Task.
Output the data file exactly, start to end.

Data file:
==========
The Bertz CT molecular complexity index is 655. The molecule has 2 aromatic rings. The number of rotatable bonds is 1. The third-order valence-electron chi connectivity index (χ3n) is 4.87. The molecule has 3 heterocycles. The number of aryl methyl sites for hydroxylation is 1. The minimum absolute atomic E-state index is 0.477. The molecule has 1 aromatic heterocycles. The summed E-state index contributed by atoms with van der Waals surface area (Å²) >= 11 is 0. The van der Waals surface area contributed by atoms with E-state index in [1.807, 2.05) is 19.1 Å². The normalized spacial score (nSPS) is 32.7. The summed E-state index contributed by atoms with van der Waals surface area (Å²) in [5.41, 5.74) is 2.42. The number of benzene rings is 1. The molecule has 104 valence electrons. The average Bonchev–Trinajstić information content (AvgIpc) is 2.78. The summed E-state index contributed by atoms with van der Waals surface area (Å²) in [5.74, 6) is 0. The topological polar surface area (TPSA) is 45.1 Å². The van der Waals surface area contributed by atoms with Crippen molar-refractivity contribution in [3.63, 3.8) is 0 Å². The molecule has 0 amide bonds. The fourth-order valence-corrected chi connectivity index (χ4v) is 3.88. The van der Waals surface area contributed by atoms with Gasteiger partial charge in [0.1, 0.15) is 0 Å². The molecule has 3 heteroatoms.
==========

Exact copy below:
The Bertz CT molecular complexity index is 655. The molecule has 2 aromatic rings. The number of rotatable bonds is 1. The third-order valence-electron chi connectivity index (χ3n) is 4.87. The molecule has 3 heterocycles. The number of aryl methyl sites for hydroxylation is 1. The minimum absolute atomic E-state index is 0.477. The molecule has 1 aromatic heterocycles. The summed E-state index contributed by atoms with van der Waals surface area (Å²) >= 11 is 0. The van der Waals surface area contributed by atoms with E-state index in [1.807, 2.05) is 19.1 Å². The normalized spacial score (nSPS) is 32.7. The summed E-state index contributed by atoms with van der Waals surface area (Å²) in [5.41, 5.74) is 2.42. The number of benzene rings is 1. The molecule has 104 valence electrons. The average Bonchev–Trinajstić information content (AvgIpc) is 2.78. The summed E-state index contributed by atoms with van der Waals surface area (Å²) in [5.74, 6) is 0. The topological polar surface area (TPSA) is 45.1 Å². The van der Waals surface area contributed by atoms with Crippen molar-refractivity contribution in [3.63, 3.8) is 0 Å². The molecule has 0 amide bonds. The fourth-order valence-corrected chi connectivity index (χ4v) is 3.88. The van der Waals surface area contributed by atoms with Gasteiger partial charge in [0.1, 0.15) is 0 Å². The molecule has 3 heteroatoms.